The fiscal pact passed by Congress on Jan. 1 avoided sweeping tax increases and made permanent George W. Bush’s income-tax cuts for 99% of Americans. At the same time, the agreement let the payroll tax used to pay for Social Security benefits return to the 2010 level of 6.2%, from 4.2%. A worker earning $50,000 a year is taking home about $83 less a month because of the higher levy.
Additionally, the Internal Revenue Service did not begin accepting and processing 2012 returns until Jan. 30, later than its original Jan. 22 electronic filing start date, due to Congress’ last-minute Jan. 1 tax deal. That, combined with the IRS’s efforts to prevent fraud, may slow refunds.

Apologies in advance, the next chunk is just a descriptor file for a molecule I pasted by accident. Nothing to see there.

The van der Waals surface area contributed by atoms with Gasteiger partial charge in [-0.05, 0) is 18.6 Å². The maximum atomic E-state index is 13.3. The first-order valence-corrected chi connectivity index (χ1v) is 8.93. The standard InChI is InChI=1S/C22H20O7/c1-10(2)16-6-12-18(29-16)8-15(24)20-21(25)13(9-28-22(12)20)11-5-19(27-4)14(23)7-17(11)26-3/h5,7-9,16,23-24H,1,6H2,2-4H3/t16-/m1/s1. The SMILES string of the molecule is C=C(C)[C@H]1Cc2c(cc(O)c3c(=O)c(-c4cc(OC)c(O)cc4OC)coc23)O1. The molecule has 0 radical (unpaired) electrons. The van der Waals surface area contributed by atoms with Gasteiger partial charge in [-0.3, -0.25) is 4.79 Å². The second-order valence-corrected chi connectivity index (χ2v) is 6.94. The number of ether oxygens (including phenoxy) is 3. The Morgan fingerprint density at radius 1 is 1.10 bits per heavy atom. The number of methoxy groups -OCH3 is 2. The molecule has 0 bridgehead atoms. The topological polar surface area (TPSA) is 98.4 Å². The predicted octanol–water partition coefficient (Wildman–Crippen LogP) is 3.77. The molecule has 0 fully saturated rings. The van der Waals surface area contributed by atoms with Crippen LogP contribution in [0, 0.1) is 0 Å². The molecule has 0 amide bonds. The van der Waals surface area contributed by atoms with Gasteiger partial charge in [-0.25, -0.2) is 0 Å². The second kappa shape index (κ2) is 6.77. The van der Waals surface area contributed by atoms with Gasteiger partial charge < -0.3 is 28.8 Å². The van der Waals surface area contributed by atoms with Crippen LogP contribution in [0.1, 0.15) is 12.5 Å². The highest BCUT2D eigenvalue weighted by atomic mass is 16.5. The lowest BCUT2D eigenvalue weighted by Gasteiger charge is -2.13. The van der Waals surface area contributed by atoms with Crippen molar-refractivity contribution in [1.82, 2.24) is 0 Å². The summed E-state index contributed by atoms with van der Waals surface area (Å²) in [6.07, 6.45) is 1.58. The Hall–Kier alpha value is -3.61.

Steady progress in hiring may ease the pressure on household budgets. Employers added 157,000 workers to payrolls in January after a revised 196,000 rise the prior month and a 247,000 surge in November, Labor Department data showed Feb. 1. Revisions added a total of 127,000 jobs in the last two months of 2012.
Confidence among American consumers rose in the week ended Feb. 3 for the first time this year. The Bloomberg Consumer Comfort Index climbed to minus 36.3 from minus 37.5 the prior period, which was the weakest since early October.
A strengthening stock market also may boost consumer sentiment and spending. The Standard & Poor’s 500 index climbed 5% in January, its biggest gain for the month since 1997. The S&P 500 has rallied for six straight weeks, closing on Feb. 8 at the highest level since November 2007.